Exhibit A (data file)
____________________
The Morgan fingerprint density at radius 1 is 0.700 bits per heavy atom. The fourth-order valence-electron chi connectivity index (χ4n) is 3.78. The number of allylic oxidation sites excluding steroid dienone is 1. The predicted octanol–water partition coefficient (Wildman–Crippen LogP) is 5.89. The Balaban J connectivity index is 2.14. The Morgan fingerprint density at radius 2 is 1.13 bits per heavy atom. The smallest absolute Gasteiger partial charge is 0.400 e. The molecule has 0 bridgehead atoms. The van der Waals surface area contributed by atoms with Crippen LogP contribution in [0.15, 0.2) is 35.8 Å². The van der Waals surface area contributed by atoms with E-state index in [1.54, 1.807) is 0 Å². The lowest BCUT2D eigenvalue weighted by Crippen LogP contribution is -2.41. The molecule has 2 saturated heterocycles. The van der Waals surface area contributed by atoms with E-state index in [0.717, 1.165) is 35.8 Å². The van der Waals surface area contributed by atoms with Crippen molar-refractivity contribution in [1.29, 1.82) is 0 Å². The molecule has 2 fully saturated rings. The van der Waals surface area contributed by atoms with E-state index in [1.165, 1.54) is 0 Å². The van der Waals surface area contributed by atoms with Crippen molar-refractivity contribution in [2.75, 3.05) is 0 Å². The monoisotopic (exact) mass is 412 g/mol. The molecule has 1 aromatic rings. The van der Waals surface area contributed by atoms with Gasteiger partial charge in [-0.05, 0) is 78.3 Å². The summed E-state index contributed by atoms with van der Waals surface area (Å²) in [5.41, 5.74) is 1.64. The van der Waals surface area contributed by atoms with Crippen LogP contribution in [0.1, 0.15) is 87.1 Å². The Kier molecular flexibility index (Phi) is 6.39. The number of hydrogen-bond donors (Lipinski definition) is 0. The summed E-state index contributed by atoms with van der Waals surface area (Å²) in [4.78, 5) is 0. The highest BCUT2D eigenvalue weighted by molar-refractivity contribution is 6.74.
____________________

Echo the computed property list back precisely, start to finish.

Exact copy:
The Morgan fingerprint density at radius 1 is 0.700 bits per heavy atom. The fourth-order valence-electron chi connectivity index (χ4n) is 3.78. The number of allylic oxidation sites excluding steroid dienone is 1. The predicted octanol–water partition coefficient (Wildman–Crippen LogP) is 5.89. The Balaban J connectivity index is 2.14. The Morgan fingerprint density at radius 2 is 1.13 bits per heavy atom. The smallest absolute Gasteiger partial charge is 0.400 e. The molecule has 0 bridgehead atoms. The van der Waals surface area contributed by atoms with Crippen LogP contribution in [0.15, 0.2) is 35.8 Å². The van der Waals surface area contributed by atoms with E-state index in [1.54, 1.807) is 0 Å². The lowest BCUT2D eigenvalue weighted by Crippen LogP contribution is -2.41. The molecule has 2 saturated heterocycles. The van der Waals surface area contributed by atoms with E-state index in [0.717, 1.165) is 35.8 Å². The van der Waals surface area contributed by atoms with Crippen molar-refractivity contribution in [1.29, 1.82) is 0 Å². The molecule has 2 fully saturated rings. The van der Waals surface area contributed by atoms with E-state index in [1.165, 1.54) is 0 Å². The van der Waals surface area contributed by atoms with Crippen molar-refractivity contribution in [2.75, 3.05) is 0 Å². The monoisotopic (exact) mass is 412 g/mol. The molecule has 1 aromatic rings. The van der Waals surface area contributed by atoms with Gasteiger partial charge in [-0.05, 0) is 78.3 Å². The summed E-state index contributed by atoms with van der Waals surface area (Å²) in [5.41, 5.74) is 1.64. The van der Waals surface area contributed by atoms with Crippen LogP contribution in [0.1, 0.15) is 87.1 Å². The Kier molecular flexibility index (Phi) is 6.39. The number of hydrogen-bond donors (Lipinski definition) is 0. The summed E-state index contributed by atoms with van der Waals surface area (Å²) in [4.78, 5) is 0. The highest BCUT2D eigenvalue weighted by molar-refractivity contribution is 6.74.